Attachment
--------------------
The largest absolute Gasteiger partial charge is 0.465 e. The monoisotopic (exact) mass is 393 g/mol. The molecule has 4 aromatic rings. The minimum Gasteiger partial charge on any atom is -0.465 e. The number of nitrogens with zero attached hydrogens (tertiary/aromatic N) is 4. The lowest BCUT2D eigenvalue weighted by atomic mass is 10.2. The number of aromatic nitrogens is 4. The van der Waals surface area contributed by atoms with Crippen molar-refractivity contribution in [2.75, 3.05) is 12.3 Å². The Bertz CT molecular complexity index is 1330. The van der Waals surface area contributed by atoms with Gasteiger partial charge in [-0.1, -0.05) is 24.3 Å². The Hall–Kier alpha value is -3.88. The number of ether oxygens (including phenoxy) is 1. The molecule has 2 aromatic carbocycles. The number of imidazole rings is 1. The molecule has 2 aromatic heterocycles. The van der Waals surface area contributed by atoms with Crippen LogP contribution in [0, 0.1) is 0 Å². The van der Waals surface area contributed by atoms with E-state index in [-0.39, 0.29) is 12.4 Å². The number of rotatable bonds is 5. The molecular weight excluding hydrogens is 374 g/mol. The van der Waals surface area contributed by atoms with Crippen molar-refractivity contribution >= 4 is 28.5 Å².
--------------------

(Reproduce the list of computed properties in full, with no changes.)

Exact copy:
The largest absolute Gasteiger partial charge is 0.465 e. The monoisotopic (exact) mass is 393 g/mol. The molecule has 4 aromatic rings. The minimum Gasteiger partial charge on any atom is -0.465 e. The number of nitrogens with zero attached hydrogens (tertiary/aromatic N) is 4. The lowest BCUT2D eigenvalue weighted by atomic mass is 10.2. The number of aromatic nitrogens is 4. The van der Waals surface area contributed by atoms with Crippen molar-refractivity contribution in [2.75, 3.05) is 12.3 Å². The Bertz CT molecular complexity index is 1330. The van der Waals surface area contributed by atoms with Gasteiger partial charge in [-0.1, -0.05) is 24.3 Å². The Hall–Kier alpha value is -3.88. The number of ether oxygens (including phenoxy) is 1. The molecule has 2 aromatic carbocycles. The number of imidazole rings is 1. The molecule has 2 aromatic heterocycles. The van der Waals surface area contributed by atoms with Crippen LogP contribution in [0, 0.1) is 0 Å². The van der Waals surface area contributed by atoms with E-state index in [-0.39, 0.29) is 12.4 Å². The number of rotatable bonds is 5. The molecular weight excluding hydrogens is 374 g/mol. The van der Waals surface area contributed by atoms with Crippen molar-refractivity contribution >= 4 is 28.5 Å².